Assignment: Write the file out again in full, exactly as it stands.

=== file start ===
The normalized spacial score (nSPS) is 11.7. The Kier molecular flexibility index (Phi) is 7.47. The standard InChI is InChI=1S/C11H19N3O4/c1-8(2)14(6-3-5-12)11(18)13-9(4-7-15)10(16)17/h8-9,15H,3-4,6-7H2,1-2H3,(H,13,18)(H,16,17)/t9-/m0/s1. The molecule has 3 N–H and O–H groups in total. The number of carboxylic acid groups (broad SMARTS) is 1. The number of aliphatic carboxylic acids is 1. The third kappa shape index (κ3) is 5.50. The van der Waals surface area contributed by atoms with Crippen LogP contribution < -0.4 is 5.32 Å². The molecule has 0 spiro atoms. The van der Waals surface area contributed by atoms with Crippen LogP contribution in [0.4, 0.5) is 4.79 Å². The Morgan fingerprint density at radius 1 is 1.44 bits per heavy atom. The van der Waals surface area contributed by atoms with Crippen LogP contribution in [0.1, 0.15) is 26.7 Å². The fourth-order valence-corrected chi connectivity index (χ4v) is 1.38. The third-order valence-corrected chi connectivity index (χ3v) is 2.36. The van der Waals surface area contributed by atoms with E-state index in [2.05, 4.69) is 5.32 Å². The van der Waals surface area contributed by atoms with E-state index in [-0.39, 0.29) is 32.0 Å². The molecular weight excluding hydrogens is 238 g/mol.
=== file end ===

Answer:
The normalized spacial score (nSPS) is 11.7. The Kier molecular flexibility index (Phi) is 7.47. The standard InChI is InChI=1S/C11H19N3O4/c1-8(2)14(6-3-5-12)11(18)13-9(4-7-15)10(16)17/h8-9,15H,3-4,6-7H2,1-2H3,(H,13,18)(H,16,17)/t9-/m0/s1. The molecule has 3 N–H and O–H groups in total. The number of carboxylic acid groups (broad SMARTS) is 1. The number of aliphatic carboxylic acids is 1. The third kappa shape index (κ3) is 5.50. The van der Waals surface area contributed by atoms with Crippen LogP contribution < -0.4 is 5.32 Å². The molecule has 0 spiro atoms. The van der Waals surface area contributed by atoms with Crippen LogP contribution in [0.4, 0.5) is 4.79 Å². The Morgan fingerprint density at radius 1 is 1.44 bits per heavy atom. The van der Waals surface area contributed by atoms with Crippen LogP contribution in [0.1, 0.15) is 26.7 Å². The fourth-order valence-corrected chi connectivity index (χ4v) is 1.38. The third-order valence-corrected chi connectivity index (χ3v) is 2.36. The van der Waals surface area contributed by atoms with E-state index in [2.05, 4.69) is 5.32 Å². The van der Waals surface area contributed by atoms with E-state index in [-0.39, 0.29) is 32.0 Å². The molecular weight excluding hydrogens is 238 g/mol.